Women in the Construction Industry

07/09/2017

Changing the Face of the Construction Industry
The construction industry’s low participation rate of women needs to change and construction companies must ‘shout about the opportunities available to women’ as they are key influencers.

The construction industry is suffering recruitment problems with its traditional source of labour (male dominant industry), and bearing in mind that the construction industry is one of the country’s leading economic drivers a shortage of skills could create a significant risk to planned projects.  The UK needs to meet the challenge of the skills gap and reach out to women – this is a necessity. 

Girls don’t do that is no longer the case
The construction industry must attract and encourage women into the industry to see a long-term future and to meet planned projects, as a shortage of skills will most definitely hinder progress.  Currently only 10% of workers in the construction industry are female and only 2% of manual workers are women, according to the construction training and registration body CITB.

Girls need role models – the industry must promote female roles within the industry and highlight the positive career paths, so that more women can become part of a global industry. One of the main factors quoted for women not entering the profession is the lack of female role models and mentors. The construction industry is one of the UK’s leading employers, and whilst women are increasing their numbers in the workforce, they remain concentrated in certain occupational sectors.

More women than ever before are going to university and more are in vocational training, the UK’s construction industry is busier now than it has been for over a decade but is being held back by skill shortages.  Companies must consider targeting girls in schools, colleges and universities, as they are just as suited as men to take up a career in a high-tech, multi-skilled world of construction – but must be supported, mentored and coached to train in the industry and to remain in it.

‘Girls do not do that’ – is no longer the case, technology and innovation have changed the face of the construction industry but the construction industry in the UK has a problem with ‘image’ making it not so attractive to women, the UK also has a problem with the recruitment of female engineers, and does in fact have the lowest proportion of female engineers in Europe - just 9% compared to Sweden’s 25% or Germany’s 15%.  When it comes to the recruitment of female workers in Europe in the construction industry – Scandinavia leads the way, particularly Sweden, which has a very good construction industry.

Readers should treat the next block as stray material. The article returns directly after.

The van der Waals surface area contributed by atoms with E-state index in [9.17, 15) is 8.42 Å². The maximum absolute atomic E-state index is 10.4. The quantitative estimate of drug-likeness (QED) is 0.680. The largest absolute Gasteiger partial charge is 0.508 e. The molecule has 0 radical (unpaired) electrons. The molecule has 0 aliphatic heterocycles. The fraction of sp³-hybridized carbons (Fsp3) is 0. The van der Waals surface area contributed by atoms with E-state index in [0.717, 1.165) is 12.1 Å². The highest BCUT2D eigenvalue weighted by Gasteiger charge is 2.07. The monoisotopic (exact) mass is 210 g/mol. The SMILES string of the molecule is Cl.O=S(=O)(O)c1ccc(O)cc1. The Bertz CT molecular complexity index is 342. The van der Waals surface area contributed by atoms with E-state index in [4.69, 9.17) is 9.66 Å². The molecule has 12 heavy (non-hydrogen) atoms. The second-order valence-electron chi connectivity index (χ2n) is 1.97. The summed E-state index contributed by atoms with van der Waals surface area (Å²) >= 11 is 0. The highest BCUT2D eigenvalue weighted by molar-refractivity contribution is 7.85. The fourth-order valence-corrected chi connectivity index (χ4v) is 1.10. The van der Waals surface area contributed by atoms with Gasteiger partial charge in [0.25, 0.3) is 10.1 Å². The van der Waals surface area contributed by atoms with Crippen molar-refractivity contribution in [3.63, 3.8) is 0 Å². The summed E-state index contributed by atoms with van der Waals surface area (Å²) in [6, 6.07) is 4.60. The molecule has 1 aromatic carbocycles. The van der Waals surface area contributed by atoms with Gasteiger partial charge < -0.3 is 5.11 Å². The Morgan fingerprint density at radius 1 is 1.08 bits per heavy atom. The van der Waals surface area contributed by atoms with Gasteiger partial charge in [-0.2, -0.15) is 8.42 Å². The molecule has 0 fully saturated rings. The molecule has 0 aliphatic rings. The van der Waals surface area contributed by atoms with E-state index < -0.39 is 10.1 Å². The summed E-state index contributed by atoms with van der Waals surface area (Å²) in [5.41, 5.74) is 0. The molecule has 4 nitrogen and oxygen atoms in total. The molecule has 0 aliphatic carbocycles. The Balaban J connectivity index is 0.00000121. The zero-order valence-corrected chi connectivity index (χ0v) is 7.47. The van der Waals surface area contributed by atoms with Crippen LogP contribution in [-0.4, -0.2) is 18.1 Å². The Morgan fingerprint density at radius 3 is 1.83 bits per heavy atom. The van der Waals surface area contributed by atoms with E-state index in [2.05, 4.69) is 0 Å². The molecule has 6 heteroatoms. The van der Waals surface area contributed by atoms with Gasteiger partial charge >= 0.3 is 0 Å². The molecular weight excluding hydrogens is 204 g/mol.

Inspiring Women to Join the Construction Industry
Encouraging women into the construction industry will help solve the shortage of professional skills in the industry but it is important that companies send out the right message, that is, that the profession is open to women, there are equal opportunities and they can succeed in a career in construction.  Firms need to take more responsibility and investment in ‘talent spotting’ individuals.  It will certainly help matters if successful women currently working within the industry demonstrate the availability of career prospects, this is because girls need to identify with someone. The industry needs successful female role models.


The industry needs to appeal to women by emphasising that the quality of training is good, the construction worker is currently in demand, there is opportunity for career progression and influence women to stay in the industry and progress within it – a change of image and culture could have a significant positive effect on the industry.  Now is the time to refresh efforts to increase female participation.

If you are a female working in construction and would like to share your experience to encourage more women to join the industry please contact claire.doherty@potensis.com and we'll help share your story.

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